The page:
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Is a U.S.-less World Cup Worth Watching? 

The Buzz Bin

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The 2018 FIFA World Cup kicks off June 14. The contest, which happens every four years, is the world's most widely viewed sporting event. The question is, will Americans tune in without a dog in the fight? The U.S. failed to qualify for the first time since 1986.

American sports fans have long held the game of soccer at arm's length. If "soccer is life," as they say in other countries, here it's more of a head-scratcher. As a country that relates to sports through scoring, soccer's appeal carries a handicap due to its low-scoring nature. The anticlimactic prospect of a draw, where neither team leaves the field victorious, seems downright un-American. And it's not really in the DNA of Americans to admit they just don't understand a sport. Many Americans presume they do know soccer and remain dismissive — after all, they played it in high school gym class and have been to a few of their nephew's youth games.

For those wishing to understand what diehard "football" fans around the globe feel for the game, a World Cup without the United States may not be the worst thing. Patriotism can have a blinding effect, keeping us from appreciating things foreign. Besides 19-year-old wonderkid Christian Pulisic, our men's national team is devoid of world-class players. So, if we're interested in the goods, we must look elsewhere. This year's World Cup should not disappoint.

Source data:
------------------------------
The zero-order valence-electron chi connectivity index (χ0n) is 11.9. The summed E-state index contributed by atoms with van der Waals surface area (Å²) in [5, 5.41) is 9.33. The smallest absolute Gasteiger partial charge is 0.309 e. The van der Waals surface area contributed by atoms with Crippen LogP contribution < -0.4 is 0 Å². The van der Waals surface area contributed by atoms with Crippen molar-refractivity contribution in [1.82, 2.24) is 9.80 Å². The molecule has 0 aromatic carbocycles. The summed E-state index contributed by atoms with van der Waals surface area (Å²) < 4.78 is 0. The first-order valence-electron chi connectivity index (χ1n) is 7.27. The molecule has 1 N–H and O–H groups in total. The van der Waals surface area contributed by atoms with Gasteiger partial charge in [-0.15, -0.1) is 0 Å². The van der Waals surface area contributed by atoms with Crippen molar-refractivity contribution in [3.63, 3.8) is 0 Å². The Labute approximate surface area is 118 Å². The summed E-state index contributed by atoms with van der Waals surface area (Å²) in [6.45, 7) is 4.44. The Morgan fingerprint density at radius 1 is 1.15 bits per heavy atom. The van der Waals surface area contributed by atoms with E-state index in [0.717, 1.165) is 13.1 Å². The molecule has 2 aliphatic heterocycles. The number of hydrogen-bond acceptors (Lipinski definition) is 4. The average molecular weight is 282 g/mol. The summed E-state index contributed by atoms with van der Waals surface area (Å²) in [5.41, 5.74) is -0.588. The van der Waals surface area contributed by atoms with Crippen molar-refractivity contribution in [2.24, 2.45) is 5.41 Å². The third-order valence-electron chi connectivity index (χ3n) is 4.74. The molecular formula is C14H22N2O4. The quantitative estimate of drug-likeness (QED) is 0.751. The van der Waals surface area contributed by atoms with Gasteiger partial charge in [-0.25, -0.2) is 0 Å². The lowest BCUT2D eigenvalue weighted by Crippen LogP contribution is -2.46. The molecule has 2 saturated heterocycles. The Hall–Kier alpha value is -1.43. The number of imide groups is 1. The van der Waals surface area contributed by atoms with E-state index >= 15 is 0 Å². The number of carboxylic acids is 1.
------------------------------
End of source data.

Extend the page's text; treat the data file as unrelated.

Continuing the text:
While club soccer is the primary vehicle by which soccer fans usually enjoy the sport, every four years the World Cup sees players return to their home countries to compete. The drama surrounding World Cup soccer is rich and storied. And even though it's a team competition, the tournament's folklore unfailingly gravitates towards individual players.

This year will be no different, as Argentina's Lionel Messi and Portugal's Cristiano Ronaldo are central to the debate of who is the greatest player of all time, alongside retired legends Pelé (Brazil) and Diego Maradona (Argentina). Many assert any player deserving the G.O.A.T title must win a World Cup for his country. Pele and Maradona both did it, Messi and Ronaldo have not. The spotlight will tighten on them this year since Ronaldo (age 33) and Messi (30) are likely entering their last World Cup in top form.

This year's World Cup reminds us that we live in a world, not merely a country. If the American sports fan isn't too bitter about having been told to take our ball and go home, we may find our attention drawn by the enduring beauty and excitement that surrounds the World Cup. ♦

The original print version of this article was headlined "Is a U.S.-less World Cup Worth Watching?"

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